A resilient system of Great Lakes coastal wetlands with diverse wetland type representation having hydrologic and other wetland processes within the natural range of variability.
- Objective: reach Great Lakes Restoration Initiative (GLRI) action plan II and III annual coastal wetland acreage target values
- Metric: total coastal wetland acreage protected, enhanced, or restored by GLRI projects
GLRI Action Plan II Annual Targets
Why this goal is important
Great Lakes coastal wetlands are most self-sustaining and are better able to provide benefits to fish, wildlife, and people when wetland extent and diversity are at or close to their natural range of variability across a diversity of regions.
How we picked the goal
The Assembly envisions coastal landscapes that support the structure and natural processes essential for sustaining healthy species populations, resilient natural communities, and for providing benefits to human society. In its focus on coastal wetlands, the Assembly has stated a goal of “a resilient system of Great Lakes coastal wetlands with diverse wetland type representation having hydrologic and other wetland processes within the natural range of variability.” Tracking progress towards this goal requires us to monitor the state of coastal wetlands across the Great Lakes basin.
Why we picked these metrics
Tracking coastal wetland area is important for assessing the condition of wetland ecosystems across the Great Lakes basin. More than 50% of the historical range of coastal wetlands has been lost. Sizable wetland areas across a diversity of regions within the Great Lakes basin are critical for breeding and migrating birds, spawning and nursery habitats for fish, and other ecosystem services.
- Objective 1 highlights the efforts of the U.S. Environmental Protection Agency (U.S. EPA) to set coastal wetlands acreage goals and measure progress towards achieving them through GLRI projects.
Questions this data is helping us answer
A basin-wide assessment of coastal wetland area or extent has not been completed since 2004. A forthcoming project to update this baseline was mentioned in the State of the Great Lakes 2017 Technical Report. Additionally, Michigan Tech Research Institute (MTRI), the Great Lakes Coastal Wetlands Monitoring Program (GLCWMP) and the US EPA are exploring improved methods to assess coastal wetland extent by considering potential wetland areas and – ideally – incorporating hydrologic connection to the Great Lakes and accounting for fluctuating water levels. The U.S. Geological Survey (USGS), through its Great Lakes Coastal Wetland Restoration Assessment decision support tool, has mapped areas where coastal wetlands could be restored.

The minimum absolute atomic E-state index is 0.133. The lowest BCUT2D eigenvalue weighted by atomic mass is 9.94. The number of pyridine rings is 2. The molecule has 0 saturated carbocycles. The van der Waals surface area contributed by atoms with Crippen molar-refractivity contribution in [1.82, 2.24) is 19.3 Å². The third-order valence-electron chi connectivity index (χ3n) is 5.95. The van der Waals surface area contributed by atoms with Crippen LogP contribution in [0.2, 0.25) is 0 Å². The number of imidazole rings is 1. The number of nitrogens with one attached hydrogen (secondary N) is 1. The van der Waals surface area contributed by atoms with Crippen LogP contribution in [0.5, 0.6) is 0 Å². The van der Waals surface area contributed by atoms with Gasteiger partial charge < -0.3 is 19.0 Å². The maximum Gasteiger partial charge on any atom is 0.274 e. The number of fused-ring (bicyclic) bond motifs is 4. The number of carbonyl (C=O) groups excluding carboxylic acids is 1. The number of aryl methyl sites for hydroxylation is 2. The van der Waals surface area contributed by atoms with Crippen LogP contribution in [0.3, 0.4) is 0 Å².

Summary of the data
- GLRI Action Plan 1’s (FY 10-14) measurement of protected, restored and enhanced coastal wetlands acres includes wetland-associated uplands for both progress and target values.
- GLRI’s Action Plan 2’s (FY 15-19) measurement of protected, restored and enhanced coastal wetlands acres only includes coastal wetlands and does not include wetland-associated uplands for both progress and target values.
- Both GLRI’s annual acreage values and target values are measured cumulatively.
- GLRI individual project acreage was not provided by EPA. It was identified by GLRI publicly available project descriptions and/or by funding recipients.
- The Blue Accounting coastal wetlands individual project acreage includes wetland-associated uplands since individual coastal wetlands project acreage is not available currently.
Methods for calculating metric status
Metric status is tracked as progress towards our objectives.
- Objective 1: Total coastal wetland acreage protected, enhanced, or restored by GLRI projects compared to GLRI Action Plan target values is published annually for the preceding year by the U.S. EPA in a report to the U.S. Congress.
Caveats and Challenges
- Fluctuating water levels can effect wetland size and extent
- Not all coastal wetlands project data is publicly available